|Nutritional Guidelines (per serving)|
|Servings: Serves 6-8|
|Amount per serving|
|% Daily Value*|
|Total Fat 42g||54%|
|Saturated Fat 24g||118%|
|Total Carbohydrate 110g||40%|
|Dietary Fiber 6g||20%|
|*The % Daily Value (DV) tells you how much a nutrient in a food serving contributes to a daily diet. 2,000 calories a day is used for general nutrition advice.|
This homemade macaroni and cheese is a great alternative to the boxed version—and you can pronounce all of the ingredients. Laced with a blend of cheeses and enriched with milk and cream, even grown-up guests tend to sigh with pleasure while looking at it. The browned panko crust sits atop a bubbling casserole of cavatelli nestled in a sauce fragrant with a mixture of Gruyère and cheddar. Although you can call it macaroni and cheese, the actual pasta shape is up for grabs.
It’s hard to think of a single dish with more universal kid appeal. Many kids like boxed macaroni and cheese, but you can tempt them away from it with this version.
The Dijon mustard and red pepper flakes give the macaroni and cheese a little kick, a little edge, and save the dish from being too intensively rich and creamy (not that there’s anything wrong with that).
- For the Panko Topping:
- 3 tablespoons unsalted butter
- 3 cups panko (Japanese bread crumbs)
- 1/2 cup Parmesan cheese (freshly grated)
- For the Pasta and Cheese Sauce:
- 4 tablespoons (1/2 stick) unsalted butter (plus butter for greasing the baking dish)
- 4 tablespoons all-purpose flour
- Optional: 1/2 teaspoon red pepper flakes
- 4 1/2 cups milk
- 1 cups heavy (whipping) cream
- 5 cups cheddar cheese (or Gruyère, or a mix, grated)
- 1/2 cup freshly grated Parmesan cheese
- 4 teaspoons Dijon mustard
- 1 1/2 teaspoons kosher salt (or more to taste)
- 1/2 teaspoon black pepper (freshly ground, or more to taste)
- 24 ounces dried cavatelli (or ziti, penne, or any short pasta, about 1 1/2 16-ounce packages)
Note: while there are multiple steps to this recipe, this macaroni and cheese recipe is broken down into workable categories to help you better plan for preparation and cooking.
Prepare the Panko Topping
Gather the ingredients.
In a small saucepan over low heat, melt the butter. Or, place it in a medium-size microwave-safe dish and heat it in a microwave oven until melted, about 15 seconds.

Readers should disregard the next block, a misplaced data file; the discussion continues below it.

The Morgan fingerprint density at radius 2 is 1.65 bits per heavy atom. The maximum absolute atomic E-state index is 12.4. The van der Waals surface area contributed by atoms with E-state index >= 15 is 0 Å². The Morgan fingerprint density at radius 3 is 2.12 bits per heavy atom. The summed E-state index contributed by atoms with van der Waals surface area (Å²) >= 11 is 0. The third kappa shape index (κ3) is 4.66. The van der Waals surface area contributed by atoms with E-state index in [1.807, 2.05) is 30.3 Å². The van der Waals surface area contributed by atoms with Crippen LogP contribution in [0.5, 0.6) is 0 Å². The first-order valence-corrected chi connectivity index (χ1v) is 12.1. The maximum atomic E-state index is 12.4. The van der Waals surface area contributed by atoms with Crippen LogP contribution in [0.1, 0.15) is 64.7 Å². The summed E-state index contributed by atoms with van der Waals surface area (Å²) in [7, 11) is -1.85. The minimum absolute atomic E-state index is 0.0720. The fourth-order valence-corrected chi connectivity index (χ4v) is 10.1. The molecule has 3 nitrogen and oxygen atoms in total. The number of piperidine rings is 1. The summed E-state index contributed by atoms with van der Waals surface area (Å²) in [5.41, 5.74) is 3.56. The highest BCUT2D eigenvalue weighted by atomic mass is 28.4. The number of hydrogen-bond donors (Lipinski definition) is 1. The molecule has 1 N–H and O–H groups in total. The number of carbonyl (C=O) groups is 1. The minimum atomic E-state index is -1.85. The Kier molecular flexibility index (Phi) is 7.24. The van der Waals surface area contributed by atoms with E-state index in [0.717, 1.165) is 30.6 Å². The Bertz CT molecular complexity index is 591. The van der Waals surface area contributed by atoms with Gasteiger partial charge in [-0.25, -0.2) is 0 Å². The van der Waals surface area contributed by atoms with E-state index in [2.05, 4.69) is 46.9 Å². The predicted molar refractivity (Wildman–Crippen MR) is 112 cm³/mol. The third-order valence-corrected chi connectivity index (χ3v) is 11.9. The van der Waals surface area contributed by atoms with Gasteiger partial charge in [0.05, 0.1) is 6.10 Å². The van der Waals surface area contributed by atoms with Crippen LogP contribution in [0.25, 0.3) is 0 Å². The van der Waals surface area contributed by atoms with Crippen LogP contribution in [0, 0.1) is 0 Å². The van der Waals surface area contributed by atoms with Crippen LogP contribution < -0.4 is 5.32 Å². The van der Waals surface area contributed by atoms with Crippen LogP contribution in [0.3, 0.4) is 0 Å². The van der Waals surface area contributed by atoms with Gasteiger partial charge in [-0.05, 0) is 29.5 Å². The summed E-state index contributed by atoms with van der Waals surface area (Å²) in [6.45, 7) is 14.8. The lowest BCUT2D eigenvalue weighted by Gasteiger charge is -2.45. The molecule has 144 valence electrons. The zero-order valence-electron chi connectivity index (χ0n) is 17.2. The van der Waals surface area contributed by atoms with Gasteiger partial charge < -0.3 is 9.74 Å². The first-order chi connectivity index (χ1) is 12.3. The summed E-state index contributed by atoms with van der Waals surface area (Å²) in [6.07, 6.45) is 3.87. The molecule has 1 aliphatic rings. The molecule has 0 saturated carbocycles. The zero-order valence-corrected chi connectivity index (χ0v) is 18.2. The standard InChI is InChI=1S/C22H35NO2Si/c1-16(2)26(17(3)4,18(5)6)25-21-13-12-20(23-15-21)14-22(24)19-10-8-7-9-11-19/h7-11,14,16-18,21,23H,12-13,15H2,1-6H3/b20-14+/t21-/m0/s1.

Add the panko and the Parmesan to the melted butter and stir until well combined. Set the panko topping aside.
Make the Pasta and Sauce
Gather the ingredients.
Bring a large pot of water to a boil, salt it generously, and let the water return to a boil.
In a large heavy saucepan over medium heat, melt the butter. Whisk in the flour and red pepper flakes, if using. Cook, stirring, until the flour is blond in color, about 4 minutes.
Gradually whisk in the milk. Increase the heat to medium-high and let come to a simmer, whisking frequently. Reduce the heat to medium-low and let the sauce simmer until it starts to thicken, about 5 minutes.
Add the cream, grated cheese, Parmesan, mustard, salt, and black pepper, stirring until everything is smooth. Taste for seasoning, adding more salt and/or black pepper as necessary.
Add the pasta to the boiling water and cook it until barely al dente (follow the package directions but stop a minute or two before the pasta is completely tender). Set aside 1 cup of the pasta cooking water, then drain the pasta.
Whisk the reserved pasta cooking water into the cheese sauce, combining it thoroughly.
Add the pasta to the cheese sauce and stir to combine.
Assemble and Bake the Mac and Cheese
Gather the ingredients.
Preheat the oven to 400 F. Butter a shallow 4-quart baking dish.
Spoon the pasta mixture into the prepared baking dish. There will appear to be a lot of sauce. Some of it will be absorbed into the pasta as it cooks, and saucy is better than dry.
Sprinkle the panko topping evenly over the pasta and bake it until golden and bubbling, 30 to 40 minutes.
Remove the pasta from the oven. Let it sit for a few minutes.
Serve hot and enjoy!
Cheeses to Use for Mac n Cheese
Some good basic cheeses to start with are sharp or extra-sharp cheddar, Gruyère, Swiss, Manchego, and fontina, or any combination of these. You can also use bits of softer cheeses, like Brie or fresh, mild goat cheese if you have some small pieces lingering about. Remove all rinds you wouldn’t want to see floating around in your mac and cheese and unless you really know your audience, stay away from very potent cheeses like blue cheese or smoked cheese or anything particularly stinky.
I keep changing up the cheese in this dish, depending on what I have on hand, and so my mac and cheese never tastes the same twice, which I find part of the thrill. My lovely dish-washing husband, however, has been known to look sadly at the last few globs on the plates and say wistfully, “Well, we’ll never eat that again,” already mourning the delicious, undocumented combination of cheeses that has come and gone.